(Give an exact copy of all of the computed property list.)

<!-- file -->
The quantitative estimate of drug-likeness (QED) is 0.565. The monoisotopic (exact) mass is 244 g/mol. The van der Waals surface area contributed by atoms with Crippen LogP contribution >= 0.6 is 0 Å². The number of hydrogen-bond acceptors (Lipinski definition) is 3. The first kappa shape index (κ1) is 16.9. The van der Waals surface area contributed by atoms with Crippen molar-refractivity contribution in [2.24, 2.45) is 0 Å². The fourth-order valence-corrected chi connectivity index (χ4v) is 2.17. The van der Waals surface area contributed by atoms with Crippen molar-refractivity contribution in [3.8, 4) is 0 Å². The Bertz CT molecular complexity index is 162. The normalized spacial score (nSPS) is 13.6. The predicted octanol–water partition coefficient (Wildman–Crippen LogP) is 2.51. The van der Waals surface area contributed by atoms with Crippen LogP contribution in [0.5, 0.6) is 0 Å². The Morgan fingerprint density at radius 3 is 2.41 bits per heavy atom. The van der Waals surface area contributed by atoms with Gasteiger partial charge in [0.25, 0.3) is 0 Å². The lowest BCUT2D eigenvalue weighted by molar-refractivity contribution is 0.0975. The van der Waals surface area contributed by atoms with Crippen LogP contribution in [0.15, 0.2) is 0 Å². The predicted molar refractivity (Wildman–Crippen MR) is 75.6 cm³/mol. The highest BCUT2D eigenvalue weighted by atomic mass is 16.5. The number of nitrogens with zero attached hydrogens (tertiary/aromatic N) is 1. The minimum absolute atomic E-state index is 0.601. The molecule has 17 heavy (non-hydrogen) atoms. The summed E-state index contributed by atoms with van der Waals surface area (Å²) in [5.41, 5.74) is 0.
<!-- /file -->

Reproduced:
The quantitative estimate of drug-likeness (QED) is 0.565. The monoisotopic (exact) mass is 244 g/mol. The van der Waals surface area contributed by atoms with Crippen LogP contribution >= 0.6 is 0 Å². The number of hydrogen-bond acceptors (Lipinski definition) is 3. The first kappa shape index (κ1) is 16.9. The van der Waals surface area contributed by atoms with Crippen molar-refractivity contribution in [2.24, 2.45) is 0 Å². The fourth-order valence-corrected chi connectivity index (χ4v) is 2.17. The van der Waals surface area contributed by atoms with Crippen molar-refractivity contribution in [3.8, 4) is 0 Å². The Bertz CT molecular complexity index is 162. The normalized spacial score (nSPS) is 13.6. The predicted octanol–water partition coefficient (Wildman–Crippen LogP) is 2.51. The van der Waals surface area contributed by atoms with Crippen LogP contribution in [0.5, 0.6) is 0 Å². The Morgan fingerprint density at radius 3 is 2.41 bits per heavy atom. The van der Waals surface area contributed by atoms with Gasteiger partial charge in [0.25, 0.3) is 0 Å². The lowest BCUT2D eigenvalue weighted by molar-refractivity contribution is 0.0975. The van der Waals surface area contributed by atoms with Crippen LogP contribution in [0.15, 0.2) is 0 Å². The predicted molar refractivity (Wildman–Crippen MR) is 75.6 cm³/mol. The highest BCUT2D eigenvalue weighted by atomic mass is 16.5. The number of nitrogens with zero attached hydrogens (tertiary/aromatic N) is 1. The minimum absolute atomic E-state index is 0.601. The molecule has 17 heavy (non-hydrogen) atoms. The summed E-state index contributed by atoms with van der Waals surface area (Å²) in [5.41, 5.74) is 0.